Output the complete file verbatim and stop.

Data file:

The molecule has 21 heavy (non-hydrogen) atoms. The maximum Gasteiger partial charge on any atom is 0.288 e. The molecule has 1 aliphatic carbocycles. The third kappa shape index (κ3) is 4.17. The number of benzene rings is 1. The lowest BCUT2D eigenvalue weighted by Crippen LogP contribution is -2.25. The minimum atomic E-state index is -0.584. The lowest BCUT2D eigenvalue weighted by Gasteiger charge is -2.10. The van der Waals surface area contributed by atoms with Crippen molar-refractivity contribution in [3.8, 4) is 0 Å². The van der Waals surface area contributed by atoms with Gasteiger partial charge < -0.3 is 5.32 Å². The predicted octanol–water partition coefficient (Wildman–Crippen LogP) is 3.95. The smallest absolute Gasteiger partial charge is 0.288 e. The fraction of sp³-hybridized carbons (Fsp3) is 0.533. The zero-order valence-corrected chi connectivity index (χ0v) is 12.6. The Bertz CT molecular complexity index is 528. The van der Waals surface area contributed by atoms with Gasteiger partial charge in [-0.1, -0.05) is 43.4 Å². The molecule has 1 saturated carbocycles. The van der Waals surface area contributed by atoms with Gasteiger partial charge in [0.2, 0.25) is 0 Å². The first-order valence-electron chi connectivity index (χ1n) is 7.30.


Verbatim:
The molecule has 21 heavy (non-hydrogen) atoms. The maximum Gasteiger partial charge on any atom is 0.288 e. The molecule has 1 aliphatic carbocycles. The third kappa shape index (κ3) is 4.17. The number of benzene rings is 1. The lowest BCUT2D eigenvalue weighted by Crippen LogP contribution is -2.25. The minimum atomic E-state index is -0.584. The lowest BCUT2D eigenvalue weighted by Gasteiger charge is -2.10. The van der Waals surface area contributed by atoms with Crippen molar-refractivity contribution in [3.8, 4) is 0 Å². The van der Waals surface area contributed by atoms with Gasteiger partial charge < -0.3 is 5.32 Å². The predicted octanol–water partition coefficient (Wildman–Crippen LogP) is 3.95. The smallest absolute Gasteiger partial charge is 0.288 e. The fraction of sp³-hybridized carbons (Fsp3) is 0.533. The zero-order valence-corrected chi connectivity index (χ0v) is 12.6. The Bertz CT molecular complexity index is 528. The van der Waals surface area contributed by atoms with Gasteiger partial charge in [-0.1, -0.05) is 43.4 Å². The molecule has 1 saturated carbocycles. The van der Waals surface area contributed by atoms with Gasteiger partial charge in [0.2, 0.25) is 0 Å². The first-order valence-electron chi connectivity index (χ1n) is 7.30.